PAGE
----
Truth is One
Samuel Bendeck Sotillos welcomes a book that encourages a spirit of tolerance between religions. What Do the Religions Say about Each Other? Christian Attitudes towards Islam, Islamic Attitudes towards Christianity, compiled by William Stoddart. Sophia Perennis et Universalis, 2008. ISBN: 9781597310895.
Since the appearance of the book by Samuel Huntingdon, the thesis “clash of civilisations”, along with its implications, has been accepted much too readily and much too uncritically by the public at large. This notion is far from being an adequate summary of the problem of ‘Islamic’ terrorism and its relationship to the modern ‘Christian’ world.
I must insist that Islamic terrorism is not Islamic, and that the modern world (as represented by Europe and North America) is not Christian. The ‘clash’, therefore, is not between Islamic civilisation and Christian civilisation, but between modern urban warfare and modern humanism.
We should be fully aware that this curt statement (though essentially accurate) does not provide a sufficient description of either of the two parties. Europe has indeed a rich Christian heritage, though it is commonplace that the majority of people today are religiously indifferent, and that such watered-down religion as still remains is socially, rather than spiritually orientated. In North America the situation is similar, with the difference that a large and influential cohort of the population there, known as the ‘religious right’, manifests a type of religious fundamentalism that is more redolent of an ignorant mass patriotism than of the Christian Gospel.
As to whether the terrorists are Islamic or not, all I would say is that whilst they come from Islamic countries, they have broken injunction after injunction of the Koran and of Mohammed. And it is this question – the most crucial question of all – that is examined in this book.
At any rate, we have no choice but to take the world as it is, which means we must look unflinchingly at the existing clash between terrorism (wrongly called ‘Islamic’) and modern secular society (wrongly called ‘Christian’).
The main achievement of the terrorists is to have created the ‘Islamophobia’ that is today prevalent everywhere in the West. The object of this new book is to combat the ideology of Islamophobia by presenting to readers a facet of Islam that is rather unknown to the vast majority of contemporary individuals.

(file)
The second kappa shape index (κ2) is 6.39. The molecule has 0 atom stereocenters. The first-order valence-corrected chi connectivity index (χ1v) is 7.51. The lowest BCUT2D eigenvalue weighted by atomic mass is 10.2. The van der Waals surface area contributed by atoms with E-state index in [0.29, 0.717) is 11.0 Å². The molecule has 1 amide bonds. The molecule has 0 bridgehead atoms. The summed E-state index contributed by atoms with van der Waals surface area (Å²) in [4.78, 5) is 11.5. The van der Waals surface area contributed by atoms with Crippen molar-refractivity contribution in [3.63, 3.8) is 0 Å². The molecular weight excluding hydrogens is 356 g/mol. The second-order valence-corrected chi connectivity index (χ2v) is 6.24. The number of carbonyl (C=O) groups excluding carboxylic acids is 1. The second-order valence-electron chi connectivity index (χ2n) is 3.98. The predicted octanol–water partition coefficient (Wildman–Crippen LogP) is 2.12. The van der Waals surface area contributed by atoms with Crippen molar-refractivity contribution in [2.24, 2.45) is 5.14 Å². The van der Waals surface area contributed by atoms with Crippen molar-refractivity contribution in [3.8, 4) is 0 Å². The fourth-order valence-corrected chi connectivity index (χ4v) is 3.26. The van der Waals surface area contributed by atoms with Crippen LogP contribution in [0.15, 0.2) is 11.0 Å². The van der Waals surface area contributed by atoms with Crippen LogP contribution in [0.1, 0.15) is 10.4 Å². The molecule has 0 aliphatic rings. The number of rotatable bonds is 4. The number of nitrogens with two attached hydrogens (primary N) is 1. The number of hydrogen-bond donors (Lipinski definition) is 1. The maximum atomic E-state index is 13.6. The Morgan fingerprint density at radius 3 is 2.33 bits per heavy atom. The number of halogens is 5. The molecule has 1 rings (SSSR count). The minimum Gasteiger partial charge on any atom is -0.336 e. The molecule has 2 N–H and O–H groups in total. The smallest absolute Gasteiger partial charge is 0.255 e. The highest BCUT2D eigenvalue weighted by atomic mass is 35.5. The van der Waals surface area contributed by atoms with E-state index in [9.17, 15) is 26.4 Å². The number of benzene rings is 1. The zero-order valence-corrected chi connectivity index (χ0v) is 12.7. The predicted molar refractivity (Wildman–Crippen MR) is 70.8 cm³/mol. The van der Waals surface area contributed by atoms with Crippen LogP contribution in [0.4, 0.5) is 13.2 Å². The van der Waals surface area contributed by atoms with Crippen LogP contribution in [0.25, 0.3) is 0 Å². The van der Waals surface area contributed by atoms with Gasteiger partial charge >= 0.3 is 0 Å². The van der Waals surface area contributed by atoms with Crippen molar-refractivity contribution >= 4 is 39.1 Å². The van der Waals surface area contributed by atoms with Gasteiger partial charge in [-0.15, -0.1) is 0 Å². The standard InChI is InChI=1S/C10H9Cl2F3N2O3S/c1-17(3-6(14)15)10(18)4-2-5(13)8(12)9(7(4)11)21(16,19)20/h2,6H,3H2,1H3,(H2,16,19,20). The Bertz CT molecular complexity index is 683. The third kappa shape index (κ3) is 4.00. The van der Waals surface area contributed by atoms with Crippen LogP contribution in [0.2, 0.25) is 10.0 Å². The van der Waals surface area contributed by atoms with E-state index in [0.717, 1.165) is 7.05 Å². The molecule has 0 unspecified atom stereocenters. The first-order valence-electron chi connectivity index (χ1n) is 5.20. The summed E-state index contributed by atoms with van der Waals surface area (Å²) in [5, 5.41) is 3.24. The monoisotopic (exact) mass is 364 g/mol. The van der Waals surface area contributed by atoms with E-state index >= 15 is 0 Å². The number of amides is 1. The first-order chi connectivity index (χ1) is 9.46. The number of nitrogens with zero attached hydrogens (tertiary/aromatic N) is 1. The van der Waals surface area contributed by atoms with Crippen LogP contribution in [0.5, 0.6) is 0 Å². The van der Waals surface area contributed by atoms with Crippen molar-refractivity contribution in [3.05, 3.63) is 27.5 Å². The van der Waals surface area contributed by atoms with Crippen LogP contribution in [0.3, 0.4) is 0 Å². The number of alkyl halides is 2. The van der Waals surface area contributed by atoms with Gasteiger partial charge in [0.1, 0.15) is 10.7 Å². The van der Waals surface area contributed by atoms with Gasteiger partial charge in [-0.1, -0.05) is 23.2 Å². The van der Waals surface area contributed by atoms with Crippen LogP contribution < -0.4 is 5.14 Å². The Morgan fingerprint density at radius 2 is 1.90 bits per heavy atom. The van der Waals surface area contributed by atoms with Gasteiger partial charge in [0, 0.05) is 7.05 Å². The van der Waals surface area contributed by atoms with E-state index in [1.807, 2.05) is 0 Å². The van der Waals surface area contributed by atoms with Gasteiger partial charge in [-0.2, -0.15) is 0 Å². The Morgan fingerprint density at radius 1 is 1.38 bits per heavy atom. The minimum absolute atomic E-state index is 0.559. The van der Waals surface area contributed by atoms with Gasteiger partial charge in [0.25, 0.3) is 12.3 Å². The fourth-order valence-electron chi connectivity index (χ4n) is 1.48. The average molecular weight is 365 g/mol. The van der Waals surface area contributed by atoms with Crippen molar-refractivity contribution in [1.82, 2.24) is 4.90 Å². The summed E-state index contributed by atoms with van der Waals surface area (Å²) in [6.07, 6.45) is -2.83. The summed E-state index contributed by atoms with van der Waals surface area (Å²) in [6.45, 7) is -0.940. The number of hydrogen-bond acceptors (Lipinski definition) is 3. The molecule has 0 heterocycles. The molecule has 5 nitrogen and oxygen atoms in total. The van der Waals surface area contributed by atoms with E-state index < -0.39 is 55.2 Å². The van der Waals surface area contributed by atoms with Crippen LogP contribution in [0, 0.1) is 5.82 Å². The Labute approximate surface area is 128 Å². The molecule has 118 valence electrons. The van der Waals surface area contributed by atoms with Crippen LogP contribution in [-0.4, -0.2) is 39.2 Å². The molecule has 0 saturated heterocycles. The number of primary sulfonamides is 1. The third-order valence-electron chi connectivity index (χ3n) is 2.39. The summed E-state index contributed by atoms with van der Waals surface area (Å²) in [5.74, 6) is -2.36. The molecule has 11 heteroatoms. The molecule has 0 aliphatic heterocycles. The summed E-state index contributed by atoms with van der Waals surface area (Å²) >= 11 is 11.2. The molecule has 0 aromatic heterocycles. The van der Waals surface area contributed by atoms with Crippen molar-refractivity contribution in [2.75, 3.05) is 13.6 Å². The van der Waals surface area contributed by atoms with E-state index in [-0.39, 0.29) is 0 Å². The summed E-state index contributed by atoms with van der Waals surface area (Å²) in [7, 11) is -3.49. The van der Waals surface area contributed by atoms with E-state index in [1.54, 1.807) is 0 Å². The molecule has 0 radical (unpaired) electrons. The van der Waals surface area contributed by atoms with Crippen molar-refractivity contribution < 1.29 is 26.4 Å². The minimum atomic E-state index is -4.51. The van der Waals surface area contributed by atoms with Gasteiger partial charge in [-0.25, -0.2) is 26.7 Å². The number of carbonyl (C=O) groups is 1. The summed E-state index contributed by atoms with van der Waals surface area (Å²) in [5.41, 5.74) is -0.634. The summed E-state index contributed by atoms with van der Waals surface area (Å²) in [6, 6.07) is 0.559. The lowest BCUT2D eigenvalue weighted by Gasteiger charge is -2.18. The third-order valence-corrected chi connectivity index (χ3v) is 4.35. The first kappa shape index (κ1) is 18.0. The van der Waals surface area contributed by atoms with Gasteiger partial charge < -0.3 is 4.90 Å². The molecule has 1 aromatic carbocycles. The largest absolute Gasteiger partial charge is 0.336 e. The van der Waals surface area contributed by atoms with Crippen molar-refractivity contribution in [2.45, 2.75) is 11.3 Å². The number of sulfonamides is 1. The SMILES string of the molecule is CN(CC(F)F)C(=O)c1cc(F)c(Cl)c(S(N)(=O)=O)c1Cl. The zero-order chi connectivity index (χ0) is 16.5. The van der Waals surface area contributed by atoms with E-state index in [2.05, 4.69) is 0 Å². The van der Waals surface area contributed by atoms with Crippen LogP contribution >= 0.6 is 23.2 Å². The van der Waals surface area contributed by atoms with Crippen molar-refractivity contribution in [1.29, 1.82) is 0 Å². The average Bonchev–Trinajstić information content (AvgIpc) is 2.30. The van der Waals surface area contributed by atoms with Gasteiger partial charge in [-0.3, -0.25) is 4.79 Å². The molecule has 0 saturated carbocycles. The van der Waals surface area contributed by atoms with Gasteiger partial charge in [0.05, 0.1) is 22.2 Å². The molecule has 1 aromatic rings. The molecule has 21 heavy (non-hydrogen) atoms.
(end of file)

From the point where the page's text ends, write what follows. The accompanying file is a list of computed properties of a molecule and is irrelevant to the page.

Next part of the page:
One of the central features of present-day interfaith dialogue is the attempt either to ignore differences among the religions altogether, or to make them appear less significant than they truly are, which equally lends itself to a reductionistic flatland and does not resolve the dialectic between pluralism and exclusivism. This has brought about much confusion regarding the deeper understanding of the spiritual traditions of the world.
Contemporary interfaith dialogue generally devalues the observance of orthodoxy or ‘right thinking’ – in this differing fundamentally from the perennialist or traditionalist school, which indefatigably affirms that there is no esotericism without exotericism. As English Catholic philosopher Bernard Kelly (1907–58) observed, “Traditional norms provide the criteria of culture and civilization. Traditional orthodoxy is thus the prerequisite of any discourse at all between the Traditions themselves.”
We have to understand that the great religions of the world are not the same, but different! This is their raison d’être. Almighty God has spoken in many languages, but He does not speak the same one twice.
The good news is that a model of ecumenism existed for centuries in Andalusia, and indeed throughout Spain. Perhaps what is needed is to meditate more profoundly on its spirit of tolerance, which underscores an effective spiritual model affirming the differences on the outward dimensions and likewise on the inner dimensions – something that has been splendidly recognised as the “transcendent unity of religions” by the philosopher Frithjof Schuon (1907–98).
What do the Religions Say about Each Other? constitutes a considerable contribution to traditionalist or perennialist studies. And who better to compile such a vital portrayal of “paths that lead to the same summit” than the Scottish philosopher and medically trained octogenarian William Stoddart, who has dedicated his life to researching the spiritual doctrines of the world’s religions?
This book will be of interest to scholars and lay readers alike as it is fashioned by what is essential – namely that Truth is One, even if the ways to it are many. May we all unlearn intolerance, in order to cultivate the ‘unity among civilisations’ that depends upon the true assimilation of one’s spiritual tradition, whatever it may be.